Police Investigator Causes Mistrial

by TChris

Sometimes a prosecution witness, sensing that the case against the accused has gone south, decides to help the prosecutor with a little extra testimony, something calculated to turn the jury against the accused. Something like this, as described by Hennepin County, Minnesota District Court Judge Charles A. Porter Jr.:

It was clear from her preparation as a witness, as well as from her participation in the investigation, that Sgt. Murphy knew when she testified...that the case had been going well for the defense and that her testimony was going to be crucial in solidifying this prosecution for the State. Nevertheless, she chose to interject into this case a remark highlighting the existence of a prior record for the Defendant, which was totally inadmissible, had been so ruled by this Court, and could only lead to the declaration of a mistrial once it was said...

This is usually a win-win tactic for the witness. If the judge doesn't grant the mistrial, the inadmissible evidence may prop up a weak case and produce a guilty verdict. If the judge grants the mistrial, the prosecution gets out from under a bad trial and gains time to build a better case.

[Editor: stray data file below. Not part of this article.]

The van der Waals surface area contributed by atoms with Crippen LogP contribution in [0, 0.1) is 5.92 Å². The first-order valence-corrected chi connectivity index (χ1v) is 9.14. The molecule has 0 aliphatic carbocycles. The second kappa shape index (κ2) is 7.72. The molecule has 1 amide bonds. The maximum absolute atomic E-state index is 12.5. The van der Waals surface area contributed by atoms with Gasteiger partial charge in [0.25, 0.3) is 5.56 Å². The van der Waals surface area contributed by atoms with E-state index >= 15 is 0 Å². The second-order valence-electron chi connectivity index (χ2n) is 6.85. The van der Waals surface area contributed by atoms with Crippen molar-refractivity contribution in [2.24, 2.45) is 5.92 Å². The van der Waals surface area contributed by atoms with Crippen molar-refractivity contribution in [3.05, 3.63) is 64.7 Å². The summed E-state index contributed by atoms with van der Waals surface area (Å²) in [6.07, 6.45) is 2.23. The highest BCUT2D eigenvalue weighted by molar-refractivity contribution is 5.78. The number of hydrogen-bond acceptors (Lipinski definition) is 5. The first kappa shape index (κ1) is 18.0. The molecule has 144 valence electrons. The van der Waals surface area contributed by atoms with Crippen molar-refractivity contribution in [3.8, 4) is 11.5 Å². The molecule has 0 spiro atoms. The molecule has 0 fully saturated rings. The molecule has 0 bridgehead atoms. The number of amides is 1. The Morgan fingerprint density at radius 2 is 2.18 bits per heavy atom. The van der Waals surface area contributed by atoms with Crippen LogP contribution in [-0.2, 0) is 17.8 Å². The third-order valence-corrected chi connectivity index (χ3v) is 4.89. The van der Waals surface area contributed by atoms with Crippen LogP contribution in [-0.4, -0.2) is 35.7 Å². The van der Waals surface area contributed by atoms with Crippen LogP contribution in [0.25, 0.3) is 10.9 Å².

Not this time. In a blistering order, Judge Porter held that the government witness provoked the mistrial by attempting to thwart the accused's right to a fair trial. By causing a manifest injustice that forced the trial to end, the state forfeited its right to try the accused again. Judge Porter's courageous decision reminds the prosecution that the right to a fair trial trumps the government's desire to punish any particular defendant.

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